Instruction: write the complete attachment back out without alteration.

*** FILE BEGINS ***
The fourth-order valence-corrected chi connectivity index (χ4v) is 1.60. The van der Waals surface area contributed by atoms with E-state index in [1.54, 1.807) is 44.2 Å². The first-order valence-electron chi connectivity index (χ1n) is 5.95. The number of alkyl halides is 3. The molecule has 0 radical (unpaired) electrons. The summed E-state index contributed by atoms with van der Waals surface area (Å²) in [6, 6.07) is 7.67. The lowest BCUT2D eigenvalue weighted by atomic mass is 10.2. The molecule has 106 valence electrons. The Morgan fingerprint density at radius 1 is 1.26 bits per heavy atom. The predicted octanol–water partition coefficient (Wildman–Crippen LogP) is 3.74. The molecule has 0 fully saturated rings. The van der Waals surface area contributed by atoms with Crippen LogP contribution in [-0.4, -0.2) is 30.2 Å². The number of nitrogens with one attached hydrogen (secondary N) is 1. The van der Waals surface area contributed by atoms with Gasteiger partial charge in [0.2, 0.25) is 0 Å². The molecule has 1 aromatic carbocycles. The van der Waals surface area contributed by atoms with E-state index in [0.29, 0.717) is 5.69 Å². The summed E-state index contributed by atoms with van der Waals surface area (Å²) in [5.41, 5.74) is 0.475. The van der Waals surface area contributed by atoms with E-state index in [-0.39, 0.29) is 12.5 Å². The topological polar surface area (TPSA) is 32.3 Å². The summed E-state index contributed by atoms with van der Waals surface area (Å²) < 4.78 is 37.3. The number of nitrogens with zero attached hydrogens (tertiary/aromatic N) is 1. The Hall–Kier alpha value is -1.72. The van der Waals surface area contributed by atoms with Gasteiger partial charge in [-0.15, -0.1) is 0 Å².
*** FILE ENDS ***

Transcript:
The fourth-order valence-corrected chi connectivity index (χ4v) is 1.60. The van der Waals surface area contributed by atoms with E-state index in [1.54, 1.807) is 44.2 Å². The first-order valence-electron chi connectivity index (χ1n) is 5.95. The number of alkyl halides is 3. The molecule has 0 radical (unpaired) electrons. The summed E-state index contributed by atoms with van der Waals surface area (Å²) in [6, 6.07) is 7.67. The lowest BCUT2D eigenvalue weighted by atomic mass is 10.2. The molecule has 106 valence electrons. The Morgan fingerprint density at radius 1 is 1.26 bits per heavy atom. The predicted octanol–water partition coefficient (Wildman–Crippen LogP) is 3.74. The molecule has 0 fully saturated rings. The van der Waals surface area contributed by atoms with Crippen LogP contribution in [-0.4, -0.2) is 30.2 Å². The number of nitrogens with one attached hydrogen (secondary N) is 1. The van der Waals surface area contributed by atoms with Gasteiger partial charge in [0.2, 0.25) is 0 Å². The molecule has 1 aromatic carbocycles. The van der Waals surface area contributed by atoms with E-state index in [0.29, 0.717) is 5.69 Å². The summed E-state index contributed by atoms with van der Waals surface area (Å²) in [5.41, 5.74) is 0.475. The van der Waals surface area contributed by atoms with E-state index in [-0.39, 0.29) is 12.5 Å². The topological polar surface area (TPSA) is 32.3 Å². The summed E-state index contributed by atoms with van der Waals surface area (Å²) < 4.78 is 37.3. The number of nitrogens with zero attached hydrogens (tertiary/aromatic N) is 1. The Hall–Kier alpha value is -1.72. The van der Waals surface area contributed by atoms with Gasteiger partial charge in [-0.15, -0.1) is 0 Å².